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Incorporation of CAD (computer-aided detection) with thin-slice lung CT in routine 18F-FDG PET/CT imaging read-out protocol for detection of lung nodules

Abstract

Objective

To evaluate the detection rate and performance of 18F-FDG PET alone (PET), the combination of PET and low-dose thick-slice CT (PET/lCT), PET and diagnostic thin-slice CT (PET/dCT), and additional computer-aided detection (PET/dCT/CAD) for lung nodules (LN)/metastases in tumor patients. Along with this, assessment of inter-reader agreement and time requirement for different techniques were evaluated as well.

Methods

In 100 tumor patients (56 male, 44 female; age range: 22–93 years, mean age: 60 years) 18F-FDG PET images, low-dose CT with shallow breathing (5 mm slice thickness), and diagnostic thin-slice CT (1 mm slice thickness) in full inspiration were retrospectively evaluated by three readers with variable experience (junior, mid-level, and senior) for the presence of lung nodules/metastases and additionally analyzed with CAD. Time taken for each analysis and number of the nodules detected were assessed. Sensitivity, specificity, positive and negative predictive value, accuracy, and Receiver operating characteristic (ROC) analysis of each technique was calculated. Histopathology and/or imaging follow-up served as reference standard for the diagnosis of metastases.

Results

Three readers, on an average, detected 40 LN in 17 patients with PET only, 121 LN in 37 patients using ICT, 283 LN in 60 patients with dCT, and 282 LN in 53 patients with CAD. On average, CAD detected 49 extra LN, missed by the three readers without CAD, whereas CAD overall missed 53 LN. There was very good inter-reader agreement regarding the diagnosis of metastases for all four techniques (kappa: 0.84–0.93). The average time required for the evaluation of LN in PET, lCT, dCT, and CAD was 25, 31, 60, and 40 s, respectively; the assistance of CAD lead to average 33% reduction in time requirement for evaluation of lung nodules compared to dCT. The time-saving effect was highest in the less experienced reader. Regarding the diagnosis of metastases, sensitivity and specificity combined of all readers were 47.8%/96.2% for PET, 80.0%/81.9% for PET/lCT, 100%/56.7% for PET/dCT, and 95.6%/64.3% for PET/CAD. No significant difference was observed regarding the ROC AUC (area under the curve) between the imaging methods.

Conclusion

Implementation of CAD for the detection of lung nodules/metastases in routine 18F-FDG PET/CT read-out is feasible. The combination of diagnostic thin-slice CT and CAD significantly increases the detection rate of lung nodules in tumor patients compared to the standard PET/CT read-out. PET combined with low-dose CT showed the best balance between sensitivity and specificity regarding the diagnosis of metastases per patient. CAD reduces the time required for lung nodule/metastasis detection, especially for less experienced readers.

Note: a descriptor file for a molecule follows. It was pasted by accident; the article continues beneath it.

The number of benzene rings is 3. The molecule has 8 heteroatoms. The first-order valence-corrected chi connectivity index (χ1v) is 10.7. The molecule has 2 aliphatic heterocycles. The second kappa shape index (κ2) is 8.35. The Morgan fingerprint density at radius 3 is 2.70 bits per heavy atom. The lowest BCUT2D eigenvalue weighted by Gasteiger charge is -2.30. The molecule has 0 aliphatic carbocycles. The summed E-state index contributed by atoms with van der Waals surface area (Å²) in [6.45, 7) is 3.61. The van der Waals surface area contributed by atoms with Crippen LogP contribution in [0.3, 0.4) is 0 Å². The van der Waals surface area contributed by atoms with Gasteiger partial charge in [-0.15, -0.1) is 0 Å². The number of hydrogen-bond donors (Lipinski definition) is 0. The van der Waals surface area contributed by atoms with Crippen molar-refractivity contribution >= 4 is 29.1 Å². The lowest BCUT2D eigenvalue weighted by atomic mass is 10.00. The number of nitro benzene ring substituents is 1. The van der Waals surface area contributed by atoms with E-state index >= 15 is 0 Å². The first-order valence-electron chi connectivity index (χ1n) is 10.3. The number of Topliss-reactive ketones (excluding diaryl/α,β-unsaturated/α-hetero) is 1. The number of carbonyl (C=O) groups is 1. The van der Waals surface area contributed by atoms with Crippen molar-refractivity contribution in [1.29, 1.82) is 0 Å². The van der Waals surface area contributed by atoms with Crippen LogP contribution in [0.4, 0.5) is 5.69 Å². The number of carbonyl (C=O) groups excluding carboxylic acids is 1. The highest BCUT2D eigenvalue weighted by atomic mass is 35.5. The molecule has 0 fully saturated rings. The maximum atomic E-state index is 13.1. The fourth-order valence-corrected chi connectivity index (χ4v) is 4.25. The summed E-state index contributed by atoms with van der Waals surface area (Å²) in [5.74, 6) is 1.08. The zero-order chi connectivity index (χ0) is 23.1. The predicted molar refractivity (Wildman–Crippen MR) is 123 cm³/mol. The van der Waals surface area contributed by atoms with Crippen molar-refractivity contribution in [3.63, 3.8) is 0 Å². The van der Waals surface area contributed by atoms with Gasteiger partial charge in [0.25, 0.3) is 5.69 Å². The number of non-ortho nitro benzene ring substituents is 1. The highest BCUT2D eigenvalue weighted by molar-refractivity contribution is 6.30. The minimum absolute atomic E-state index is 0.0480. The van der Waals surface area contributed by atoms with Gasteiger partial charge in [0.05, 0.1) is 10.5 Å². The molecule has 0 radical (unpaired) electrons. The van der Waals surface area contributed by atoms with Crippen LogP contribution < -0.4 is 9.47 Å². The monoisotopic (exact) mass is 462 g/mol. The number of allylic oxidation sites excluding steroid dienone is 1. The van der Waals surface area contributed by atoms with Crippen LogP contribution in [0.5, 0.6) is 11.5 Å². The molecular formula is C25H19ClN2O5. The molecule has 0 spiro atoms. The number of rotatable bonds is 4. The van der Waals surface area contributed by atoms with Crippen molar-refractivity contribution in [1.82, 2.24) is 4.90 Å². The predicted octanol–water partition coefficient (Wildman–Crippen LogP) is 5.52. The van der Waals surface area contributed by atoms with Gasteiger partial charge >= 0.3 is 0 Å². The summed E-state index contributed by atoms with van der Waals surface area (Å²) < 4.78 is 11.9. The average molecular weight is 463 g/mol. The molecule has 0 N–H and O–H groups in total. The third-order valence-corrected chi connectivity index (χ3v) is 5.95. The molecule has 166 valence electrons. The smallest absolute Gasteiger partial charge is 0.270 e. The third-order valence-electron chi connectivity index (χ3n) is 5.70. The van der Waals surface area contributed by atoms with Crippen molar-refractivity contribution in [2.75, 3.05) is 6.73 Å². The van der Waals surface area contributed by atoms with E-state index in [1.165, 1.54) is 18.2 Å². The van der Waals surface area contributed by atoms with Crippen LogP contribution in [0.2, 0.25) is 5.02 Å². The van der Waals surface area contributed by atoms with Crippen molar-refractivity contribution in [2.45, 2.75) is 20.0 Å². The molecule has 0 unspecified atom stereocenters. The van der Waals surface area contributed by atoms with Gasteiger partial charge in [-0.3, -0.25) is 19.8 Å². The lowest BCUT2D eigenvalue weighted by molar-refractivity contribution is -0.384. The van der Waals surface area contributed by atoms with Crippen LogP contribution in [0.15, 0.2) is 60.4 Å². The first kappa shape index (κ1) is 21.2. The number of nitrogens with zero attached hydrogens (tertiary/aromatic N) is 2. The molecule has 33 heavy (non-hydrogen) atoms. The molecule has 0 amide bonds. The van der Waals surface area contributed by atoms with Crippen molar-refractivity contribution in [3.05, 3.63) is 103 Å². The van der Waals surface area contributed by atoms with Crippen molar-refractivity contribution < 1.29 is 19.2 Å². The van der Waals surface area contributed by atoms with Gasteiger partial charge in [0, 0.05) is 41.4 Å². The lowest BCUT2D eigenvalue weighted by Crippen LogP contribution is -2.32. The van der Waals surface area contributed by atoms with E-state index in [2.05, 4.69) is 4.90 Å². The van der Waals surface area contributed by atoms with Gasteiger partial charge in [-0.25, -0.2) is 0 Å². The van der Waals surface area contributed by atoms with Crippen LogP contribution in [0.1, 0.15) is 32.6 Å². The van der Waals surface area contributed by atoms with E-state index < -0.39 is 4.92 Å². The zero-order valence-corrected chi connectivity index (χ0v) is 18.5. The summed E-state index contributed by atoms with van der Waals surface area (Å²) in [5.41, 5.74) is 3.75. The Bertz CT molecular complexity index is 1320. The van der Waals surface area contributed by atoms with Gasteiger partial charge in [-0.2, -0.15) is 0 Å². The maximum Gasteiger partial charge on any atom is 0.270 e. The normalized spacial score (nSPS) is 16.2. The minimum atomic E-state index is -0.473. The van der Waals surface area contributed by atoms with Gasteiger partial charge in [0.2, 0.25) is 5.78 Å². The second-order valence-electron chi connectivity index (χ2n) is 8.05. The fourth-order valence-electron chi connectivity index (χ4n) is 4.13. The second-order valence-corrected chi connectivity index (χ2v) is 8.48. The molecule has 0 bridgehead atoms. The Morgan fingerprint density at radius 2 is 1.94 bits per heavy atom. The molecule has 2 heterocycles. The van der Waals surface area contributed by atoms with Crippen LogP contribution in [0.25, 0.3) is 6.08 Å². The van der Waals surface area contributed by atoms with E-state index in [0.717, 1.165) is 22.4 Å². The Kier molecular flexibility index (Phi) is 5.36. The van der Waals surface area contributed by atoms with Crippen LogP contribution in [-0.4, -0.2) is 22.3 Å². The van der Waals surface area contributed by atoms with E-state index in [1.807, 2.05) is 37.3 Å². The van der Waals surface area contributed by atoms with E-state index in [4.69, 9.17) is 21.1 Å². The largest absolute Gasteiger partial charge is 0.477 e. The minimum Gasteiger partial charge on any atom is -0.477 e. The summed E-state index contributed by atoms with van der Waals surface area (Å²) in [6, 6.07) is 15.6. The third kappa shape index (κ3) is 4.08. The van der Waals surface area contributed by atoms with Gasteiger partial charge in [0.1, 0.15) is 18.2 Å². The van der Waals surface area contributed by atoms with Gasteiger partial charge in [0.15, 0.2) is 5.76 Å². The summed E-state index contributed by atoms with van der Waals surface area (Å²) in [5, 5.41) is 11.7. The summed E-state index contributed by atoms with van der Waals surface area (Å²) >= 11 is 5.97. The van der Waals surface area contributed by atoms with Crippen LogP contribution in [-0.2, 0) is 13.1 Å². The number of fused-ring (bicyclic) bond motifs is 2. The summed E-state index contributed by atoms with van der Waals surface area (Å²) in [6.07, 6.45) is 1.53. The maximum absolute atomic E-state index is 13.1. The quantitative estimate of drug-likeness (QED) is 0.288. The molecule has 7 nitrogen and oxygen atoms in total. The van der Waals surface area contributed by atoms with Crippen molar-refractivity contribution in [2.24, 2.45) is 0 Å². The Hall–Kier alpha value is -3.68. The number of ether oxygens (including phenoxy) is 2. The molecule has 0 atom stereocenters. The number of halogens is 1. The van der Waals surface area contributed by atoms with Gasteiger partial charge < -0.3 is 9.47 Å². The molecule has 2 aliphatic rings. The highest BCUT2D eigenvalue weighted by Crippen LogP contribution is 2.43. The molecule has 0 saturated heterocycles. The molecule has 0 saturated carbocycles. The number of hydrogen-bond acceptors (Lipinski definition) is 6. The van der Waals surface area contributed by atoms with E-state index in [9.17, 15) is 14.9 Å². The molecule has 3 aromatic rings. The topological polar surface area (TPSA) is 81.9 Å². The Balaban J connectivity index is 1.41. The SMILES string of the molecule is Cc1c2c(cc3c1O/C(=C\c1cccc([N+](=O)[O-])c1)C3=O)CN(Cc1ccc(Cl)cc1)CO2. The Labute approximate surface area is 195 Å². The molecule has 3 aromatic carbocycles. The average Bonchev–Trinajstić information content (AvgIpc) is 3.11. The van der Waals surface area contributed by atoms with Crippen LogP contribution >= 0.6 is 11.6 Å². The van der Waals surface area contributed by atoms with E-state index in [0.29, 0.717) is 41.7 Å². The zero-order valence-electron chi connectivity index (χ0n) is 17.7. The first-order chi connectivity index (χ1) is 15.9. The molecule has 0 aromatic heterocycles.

Background

Lung is a very common site for metastasis from various malignancies. Detection of small, especially subcentimeter sized, lung nodules is an important critical task during routine oncologic whole body 18F-Fluorodeoxyglucose Positron emission tomography/computed tomography (18F-FDG PET/CT) evaluation, especially when these nodules are not FDG avid. Often small lung nodules are early signs for metastasis in cancer patients with important therapeutic impact. FDG uptake is an important criteria for diagnosis of lung metastases in these patients with various malignancies, but not sensitive enough for the detection of small subcentimeter sized and early metastatic lung nodules (Strobel et al. 2007; Volker et al. 2007; Sawicki et al. 2016). Failure to detect small and early cancerous lung lesions on imaging studies might be a reason for malpractice suits (Baker et al. 2013; Whang et al. 2013; Weikert et al. 2019). The reasons of misdiagnosis are multi-layered and include pattern recognition error, incomplete/unsatisfactory search, overload of data, stressed physicians, etc. (Del Ciello et al. 2017). Computer-aided detection (CAD) is commercially available for LN detection since the early 2000s and has been studied a lot in the last decade on dedicated chest CTs with deep inspiration breath-hold technique. Classical machine learning and radiomics have been used for lung nodule detection and segmentation with nodule volumetry and characterization. The more recent rise of deep learning with CNN (convoluted neural network) and availability of large annotated lung nodule datasets have allowed the development of CAD tools with fewer false-positives per scan (Chassagnon et al. 2023).